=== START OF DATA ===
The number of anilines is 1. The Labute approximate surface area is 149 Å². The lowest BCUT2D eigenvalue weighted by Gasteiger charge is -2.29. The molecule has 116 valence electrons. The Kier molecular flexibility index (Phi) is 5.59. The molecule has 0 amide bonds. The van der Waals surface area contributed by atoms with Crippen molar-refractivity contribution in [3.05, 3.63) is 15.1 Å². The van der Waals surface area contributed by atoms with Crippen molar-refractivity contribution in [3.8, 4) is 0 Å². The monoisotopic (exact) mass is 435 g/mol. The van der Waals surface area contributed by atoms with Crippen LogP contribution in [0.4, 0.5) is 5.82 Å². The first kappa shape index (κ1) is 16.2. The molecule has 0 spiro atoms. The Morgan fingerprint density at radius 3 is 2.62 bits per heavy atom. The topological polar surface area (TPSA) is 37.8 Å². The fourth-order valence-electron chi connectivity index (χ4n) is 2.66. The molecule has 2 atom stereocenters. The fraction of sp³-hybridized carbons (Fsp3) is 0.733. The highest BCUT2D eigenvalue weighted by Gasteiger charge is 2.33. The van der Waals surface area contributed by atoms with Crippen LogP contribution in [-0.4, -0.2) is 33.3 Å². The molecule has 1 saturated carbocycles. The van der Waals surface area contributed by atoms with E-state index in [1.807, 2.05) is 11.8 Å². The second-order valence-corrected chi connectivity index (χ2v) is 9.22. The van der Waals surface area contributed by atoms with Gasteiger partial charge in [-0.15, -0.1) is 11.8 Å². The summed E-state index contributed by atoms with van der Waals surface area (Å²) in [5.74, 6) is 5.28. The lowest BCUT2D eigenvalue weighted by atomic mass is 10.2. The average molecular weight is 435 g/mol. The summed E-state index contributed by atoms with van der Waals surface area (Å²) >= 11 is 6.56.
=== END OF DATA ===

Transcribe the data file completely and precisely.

The number of anilines is 1. The Labute approximate surface area is 149 Å². The lowest BCUT2D eigenvalue weighted by Gasteiger charge is -2.29. The molecule has 116 valence electrons. The Kier molecular flexibility index (Phi) is 5.59. The molecule has 0 amide bonds. The van der Waals surface area contributed by atoms with Crippen molar-refractivity contribution in [3.05, 3.63) is 15.1 Å². The van der Waals surface area contributed by atoms with Crippen molar-refractivity contribution in [3.8, 4) is 0 Å². The monoisotopic (exact) mass is 435 g/mol. The van der Waals surface area contributed by atoms with Crippen LogP contribution in [0.4, 0.5) is 5.82 Å². The first kappa shape index (κ1) is 16.2. The molecule has 0 spiro atoms. The Morgan fingerprint density at radius 3 is 2.62 bits per heavy atom. The topological polar surface area (TPSA) is 37.8 Å². The fourth-order valence-electron chi connectivity index (χ4n) is 2.66. The molecule has 2 atom stereocenters. The fraction of sp³-hybridized carbons (Fsp3) is 0.733. The highest BCUT2D eigenvalue weighted by Gasteiger charge is 2.33. The van der Waals surface area contributed by atoms with Crippen LogP contribution in [-0.4, -0.2) is 33.3 Å². The molecule has 1 saturated carbocycles. The van der Waals surface area contributed by atoms with E-state index in [1.807, 2.05) is 11.8 Å². The second-order valence-corrected chi connectivity index (χ2v) is 9.22. The van der Waals surface area contributed by atoms with Gasteiger partial charge in [-0.15, -0.1) is 11.8 Å². The summed E-state index contributed by atoms with van der Waals surface area (Å²) in [5.74, 6) is 5.28. The lowest BCUT2D eigenvalue weighted by atomic mass is 10.2. The average molecular weight is 435 g/mol. The summed E-state index contributed by atoms with van der Waals surface area (Å²) >= 11 is 6.56.